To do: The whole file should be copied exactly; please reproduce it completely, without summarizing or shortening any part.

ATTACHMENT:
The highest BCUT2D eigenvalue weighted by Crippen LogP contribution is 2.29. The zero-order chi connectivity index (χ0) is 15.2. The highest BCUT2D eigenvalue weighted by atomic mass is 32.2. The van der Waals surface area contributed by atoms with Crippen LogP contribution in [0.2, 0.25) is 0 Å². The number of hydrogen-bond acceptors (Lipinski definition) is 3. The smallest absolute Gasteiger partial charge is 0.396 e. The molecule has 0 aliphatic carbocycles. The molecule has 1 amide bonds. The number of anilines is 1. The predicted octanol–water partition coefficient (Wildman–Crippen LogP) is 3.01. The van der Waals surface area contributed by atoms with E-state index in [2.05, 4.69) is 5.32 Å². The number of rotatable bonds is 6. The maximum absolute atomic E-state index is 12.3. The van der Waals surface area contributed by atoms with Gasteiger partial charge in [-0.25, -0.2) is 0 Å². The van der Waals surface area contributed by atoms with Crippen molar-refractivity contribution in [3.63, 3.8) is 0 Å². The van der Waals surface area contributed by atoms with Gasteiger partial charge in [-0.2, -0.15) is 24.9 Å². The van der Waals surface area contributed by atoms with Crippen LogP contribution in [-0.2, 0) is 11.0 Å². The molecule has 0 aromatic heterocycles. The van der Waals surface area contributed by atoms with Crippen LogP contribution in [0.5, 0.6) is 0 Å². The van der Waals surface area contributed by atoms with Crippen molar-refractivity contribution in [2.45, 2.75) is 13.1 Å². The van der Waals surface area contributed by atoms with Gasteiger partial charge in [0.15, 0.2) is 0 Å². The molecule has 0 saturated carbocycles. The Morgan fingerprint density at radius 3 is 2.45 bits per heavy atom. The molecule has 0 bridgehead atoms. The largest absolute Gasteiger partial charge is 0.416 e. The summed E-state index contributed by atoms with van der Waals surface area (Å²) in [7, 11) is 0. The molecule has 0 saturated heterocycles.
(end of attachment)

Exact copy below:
The highest BCUT2D eigenvalue weighted by Crippen LogP contribution is 2.29. The zero-order chi connectivity index (χ0) is 15.2. The highest BCUT2D eigenvalue weighted by atomic mass is 32.2. The van der Waals surface area contributed by atoms with Crippen LogP contribution in [0.2, 0.25) is 0 Å². The number of hydrogen-bond acceptors (Lipinski definition) is 3. The smallest absolute Gasteiger partial charge is 0.396 e. The molecule has 0 aliphatic carbocycles. The molecule has 1 amide bonds. The number of anilines is 1. The predicted octanol–water partition coefficient (Wildman–Crippen LogP) is 3.01. The van der Waals surface area contributed by atoms with E-state index in [2.05, 4.69) is 5.32 Å². The number of rotatable bonds is 6. The maximum absolute atomic E-state index is 12.3. The van der Waals surface area contributed by atoms with Gasteiger partial charge in [-0.25, -0.2) is 0 Å². The van der Waals surface area contributed by atoms with Crippen molar-refractivity contribution in [3.63, 3.8) is 0 Å². The van der Waals surface area contributed by atoms with Gasteiger partial charge in [-0.2, -0.15) is 24.9 Å². The van der Waals surface area contributed by atoms with Crippen LogP contribution in [-0.2, 0) is 11.0 Å². The molecule has 0 aromatic heterocycles. The van der Waals surface area contributed by atoms with Crippen LogP contribution in [0.5, 0.6) is 0 Å². The van der Waals surface area contributed by atoms with Crippen molar-refractivity contribution in [2.45, 2.75) is 13.1 Å². The van der Waals surface area contributed by atoms with Gasteiger partial charge in [0.15, 0.2) is 0 Å². The molecule has 0 saturated carbocycles. The Morgan fingerprint density at radius 3 is 2.45 bits per heavy atom. The molecule has 0 bridgehead atoms. The largest absolute Gasteiger partial charge is 0.416 e. The summed E-state index contributed by atoms with van der Waals surface area (Å²) in [7, 11) is 0. The molecule has 0 saturated heterocycles.